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Reinventing the Mall Food Court

Reinventing the Mall Food Court

westfield-old-orchard.jpgLike many American teenagers, I did hard time at the mall, both as an employee and then, as part of that much-honored pastime devoted to hanging out. And so I feel qualified in stating that the premise of “healthy eating” at the food court is pretty funny, at best.

Choices have forever been standard and haven’t really changed over the years: Pizza, Chinese, steak sandwiches, anything fried. Sure, maybe now there is a salad station or two, and certainly, there are healthful choices within individual restaurant menus, but the mall food court is still designed around the concepts of convenience and speed — move ‘em in, feed ‘em and get ‘em out. Retailers paying high rents don’t want potential shoppers lounging at the table.

So, I read with interest the news from Westfield Old Orchard, the upscale shopping mall located in Skokie, Ill. The mall closed the food court in September and is in the process of re-inventing it with help from Richtree Market Restaurants, the Toronto, Canada-based operator of Mediterranean market-type restaurants that feature lots of action stations, theater and fresh foods for eat-in or take-out. Click on the photo above for an artist's rendering of what it will look like.

The Old Orchard mall’s space will be built out to include open kitchens and a natural food showplace, “a world-first culinary-focused dining and ‘green’ food shopping venue” with a number of gourmet food stations, as well as market offering natural, organic and sustainable artisan specialty foods, seasonal fresh produce and related items.

“It will be a convenient, one-stop adventure,” says Deborah Mattes, senior general manager of the operation. “We believe the venue will also be a powerful, magnetic destination for visitors and tourists.”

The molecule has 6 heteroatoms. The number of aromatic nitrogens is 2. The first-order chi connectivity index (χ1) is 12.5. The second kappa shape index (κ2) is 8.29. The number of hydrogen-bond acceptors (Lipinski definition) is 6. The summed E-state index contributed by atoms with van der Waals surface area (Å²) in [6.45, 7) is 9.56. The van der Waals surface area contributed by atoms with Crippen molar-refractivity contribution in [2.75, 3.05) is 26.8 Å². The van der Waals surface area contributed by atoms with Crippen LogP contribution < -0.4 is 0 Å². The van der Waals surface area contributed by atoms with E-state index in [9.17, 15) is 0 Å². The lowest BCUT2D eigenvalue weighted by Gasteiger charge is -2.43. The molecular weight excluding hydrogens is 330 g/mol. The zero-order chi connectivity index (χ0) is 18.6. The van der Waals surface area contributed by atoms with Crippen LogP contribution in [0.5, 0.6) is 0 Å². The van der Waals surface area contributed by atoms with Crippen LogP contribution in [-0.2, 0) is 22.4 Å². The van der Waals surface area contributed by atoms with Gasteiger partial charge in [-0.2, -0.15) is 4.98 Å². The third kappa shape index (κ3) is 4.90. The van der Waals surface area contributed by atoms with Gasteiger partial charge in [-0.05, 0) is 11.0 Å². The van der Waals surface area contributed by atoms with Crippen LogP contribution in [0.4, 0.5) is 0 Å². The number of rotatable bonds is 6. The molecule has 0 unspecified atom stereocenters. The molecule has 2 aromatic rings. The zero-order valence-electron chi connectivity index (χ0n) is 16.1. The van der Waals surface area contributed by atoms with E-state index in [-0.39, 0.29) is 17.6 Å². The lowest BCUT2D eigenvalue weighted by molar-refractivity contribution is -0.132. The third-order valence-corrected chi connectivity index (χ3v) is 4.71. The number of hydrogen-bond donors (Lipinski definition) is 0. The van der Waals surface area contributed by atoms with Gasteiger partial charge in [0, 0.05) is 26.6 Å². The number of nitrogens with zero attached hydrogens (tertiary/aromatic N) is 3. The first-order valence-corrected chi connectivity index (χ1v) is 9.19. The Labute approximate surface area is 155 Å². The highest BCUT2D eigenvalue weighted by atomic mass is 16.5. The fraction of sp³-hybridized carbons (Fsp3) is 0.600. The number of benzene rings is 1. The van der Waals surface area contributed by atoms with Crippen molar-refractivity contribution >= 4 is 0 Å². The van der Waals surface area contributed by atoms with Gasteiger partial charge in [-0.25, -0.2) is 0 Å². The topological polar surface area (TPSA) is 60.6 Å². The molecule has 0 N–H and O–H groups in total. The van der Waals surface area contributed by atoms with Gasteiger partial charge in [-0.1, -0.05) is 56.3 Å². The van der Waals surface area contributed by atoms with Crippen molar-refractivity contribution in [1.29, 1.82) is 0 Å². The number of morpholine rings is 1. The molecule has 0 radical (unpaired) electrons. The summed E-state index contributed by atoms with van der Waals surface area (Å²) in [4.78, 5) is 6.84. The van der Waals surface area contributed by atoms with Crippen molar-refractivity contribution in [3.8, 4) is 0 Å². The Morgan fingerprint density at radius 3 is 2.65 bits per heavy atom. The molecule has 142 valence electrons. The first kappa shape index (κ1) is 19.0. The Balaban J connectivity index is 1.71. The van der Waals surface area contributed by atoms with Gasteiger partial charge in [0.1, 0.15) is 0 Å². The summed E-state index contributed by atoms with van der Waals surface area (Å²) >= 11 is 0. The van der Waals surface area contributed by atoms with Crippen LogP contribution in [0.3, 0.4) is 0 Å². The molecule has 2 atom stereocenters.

Indeed, Richtree has a truly global perspective. Foodies may remember that this was the same company that imported the Movenpick Marche’ concept from Switzerland in the 1990s, with multiple outposts in and around Toronto, as well as in supermarkets like Loblaws. Each unit was a variation of — or improvement on — the European market theme that’s now going into Old Orchard.

Richtree even tried to get Americans interested, opening the first Marche’ outlet inside Boston’s Prudential Center in 1998 (it closed in 2004). It was a direct competitor with the EatZi’s chain, which had a presence in New York (at Macy’s) as well as Atlanta and Dallas. The late ‘90s were the halcyon days of home-meal replacement.

More than 10 years later, the Richtree organization is again imprinting itself on the minds of Americans, with a proposal that is at once unique, and challenging. The added elements of natural/organic and sustainable menu items raises the stakes, but the fact the company is bringing this concept back with these components speaks well of the outlook for whole health — as well as for this current generation of mall teens looking for something to eat.

[Photo courtesy of Westfield Old Orchard]